17. Secretary Bodman to Lead Presidential Delegation to Baku, Azerbaijan...

    Office of Energy Efficiency and Renewable Energy (EERE) Indexed Site

    Poland (May 2007), followed by Vilnius, Lithuania (October 2007) and most recently Kiev, Ukraine (May 2008). Secretary Bodman is the first U.S. cabinet-level official to...

  18. Deutsche Gesellschaft für Internationale Zusammenarbeit (GIZ...

    Open Energy Info (EERE)

    for GHG inventories and MRV Tunisia-GTZ Promotion of EERE Uganda-GTZ Promotion of EERE Ukraine-GTZ Climate Oriented Mobility Uruguay-Enhancing Low-carbon Development by Greening...

  19. April 26, 1986: Chernobyl | Department of Energy

    Energy Savers [EERE]

    6, 1986: Chernobyl April 26, 1986: Chernobyl April 26, 1986: Chernobyl April 26, 1986 A major nuclear accident occurs at Chernobyl Reactor #4 near Pripyat, Ukraine in the Soviet Union, spreading radioactive contamination over a large area

  20. Center for Nanophase Materials Sciences (CNMS) - CNMS Research

    Broader source: All U.S. Department of Energy (DOE) Office Webpages (Extended Search)

    Tunable Metallic Conductance in Ferroelectric Nanodomains Peter Maksymovych,1 Anna N. Morozovska,2,3 Pu Yu,4 Eugene A. Eliseev,3 Ying-Hao Chu,4,5 Ramamoorthy Ramesh,4 Arthur P. Baddorf,1 and Sergei V. Kalinin1 1 Center for Nanophase Materials Science, Oak Ridge National Laboratory, Oak Ridge, TN, 37831 2 Institute of Semiconductor Physics, National Academy of Science of Ukraine,41, pr. Nauki, 03028 Kiev, Ukraine 3 Institute for Problems of Materials Science, National Academy of Science of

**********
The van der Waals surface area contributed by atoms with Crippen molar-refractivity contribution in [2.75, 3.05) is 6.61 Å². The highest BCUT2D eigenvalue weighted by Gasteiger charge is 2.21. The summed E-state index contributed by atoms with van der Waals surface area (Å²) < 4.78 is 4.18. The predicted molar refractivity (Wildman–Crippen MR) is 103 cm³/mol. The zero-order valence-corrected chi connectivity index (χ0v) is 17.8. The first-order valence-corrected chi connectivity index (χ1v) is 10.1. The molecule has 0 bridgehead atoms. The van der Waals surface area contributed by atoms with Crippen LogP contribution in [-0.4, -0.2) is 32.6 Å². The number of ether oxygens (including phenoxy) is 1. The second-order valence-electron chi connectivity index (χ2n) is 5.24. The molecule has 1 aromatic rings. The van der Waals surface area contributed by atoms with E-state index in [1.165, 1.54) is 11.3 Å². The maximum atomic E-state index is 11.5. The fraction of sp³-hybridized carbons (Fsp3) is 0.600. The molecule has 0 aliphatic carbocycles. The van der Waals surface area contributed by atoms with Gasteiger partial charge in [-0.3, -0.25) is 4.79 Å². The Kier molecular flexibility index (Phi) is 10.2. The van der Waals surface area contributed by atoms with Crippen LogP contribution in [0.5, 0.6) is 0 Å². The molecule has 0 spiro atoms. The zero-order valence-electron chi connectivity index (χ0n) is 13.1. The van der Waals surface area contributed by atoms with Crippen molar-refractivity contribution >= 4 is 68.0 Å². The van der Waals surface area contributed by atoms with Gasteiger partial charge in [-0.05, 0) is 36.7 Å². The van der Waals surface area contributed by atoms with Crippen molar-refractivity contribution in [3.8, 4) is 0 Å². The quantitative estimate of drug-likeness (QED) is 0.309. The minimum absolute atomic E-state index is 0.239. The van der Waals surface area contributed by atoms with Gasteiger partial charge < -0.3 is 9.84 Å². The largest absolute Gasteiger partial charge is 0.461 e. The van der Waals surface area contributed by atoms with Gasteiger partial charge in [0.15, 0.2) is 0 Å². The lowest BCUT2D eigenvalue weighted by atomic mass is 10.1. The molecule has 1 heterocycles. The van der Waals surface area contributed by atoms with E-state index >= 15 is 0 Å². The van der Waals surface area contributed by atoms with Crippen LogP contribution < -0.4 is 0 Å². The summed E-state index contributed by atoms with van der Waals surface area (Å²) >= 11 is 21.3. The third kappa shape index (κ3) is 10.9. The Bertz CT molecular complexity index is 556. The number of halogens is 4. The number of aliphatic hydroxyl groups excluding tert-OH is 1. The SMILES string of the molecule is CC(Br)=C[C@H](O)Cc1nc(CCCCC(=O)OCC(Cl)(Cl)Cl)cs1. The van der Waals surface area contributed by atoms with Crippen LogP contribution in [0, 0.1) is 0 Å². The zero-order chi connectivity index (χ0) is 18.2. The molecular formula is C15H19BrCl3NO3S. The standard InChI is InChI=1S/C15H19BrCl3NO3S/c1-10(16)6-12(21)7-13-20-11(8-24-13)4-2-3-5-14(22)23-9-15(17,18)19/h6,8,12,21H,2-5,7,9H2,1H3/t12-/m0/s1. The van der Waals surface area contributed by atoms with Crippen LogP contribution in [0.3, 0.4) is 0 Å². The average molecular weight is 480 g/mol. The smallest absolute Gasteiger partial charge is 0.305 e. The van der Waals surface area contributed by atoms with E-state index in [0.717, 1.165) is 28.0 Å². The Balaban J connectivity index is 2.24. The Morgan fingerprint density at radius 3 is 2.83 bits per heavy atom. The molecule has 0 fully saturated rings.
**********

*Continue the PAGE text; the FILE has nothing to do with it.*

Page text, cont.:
1. Evaluation of Radiation Impacts of Spent Nuclear Fuel Storage (SNFS-2) of Chernobyl NPP - 13495

    SciTech Connect (OSTI)

    Paskevych, Sergiy; Batiy, Valiriy; Sizov, Andriy; Schmieman, Eric

    2013-07-01

    Radiation effects are estimated for the operation of a new dry storage facility for spent nuclear fuel (SNFS-2) of Chernobyl NPP RBMK reactors. It is shown that radiation exposure during normal operation, design and beyond design basis accidents are minor and meet the criteria for safe use of radiation and nuclear facilities in Ukraine. (authors)

  2. MPC&A training needs of the NIS/Baltics States.

    SciTech Connect (OSTI)

    Beck, David Franklin; Stoy-McLeod, Carol L.

    2006-07-01

    This report serves to document contract deliverables considered to be of continuing interest associated with two workshops conducted as part of an initial assessment of Material Protection, Control, and Accounting (MPC&A) training needs of the Newly Independent and Baltic States (NIS/Baltics). These workshops were held in Kiev, Ukraine, ca. 2003-2004, with the assistance of personnel from the George Kuzmycz Training Center (GKTC) of the Kiev Institute of Nuclear Research (KINR). Because of the dominant role Ukraine plays in the region in terms of the nuclear industry, one workshop focused exclusively on Ukrainian training needs, with participants attending from twelve Ukrainian organizations (plus U.S. DOE/NNSA representatives). The second workshop included participation by a further ten countries from the NIS/Baltics region. In addition, the training needs data developed during the workshop were supplemented by the outcomes of surveys and studies conducted by the GKTC.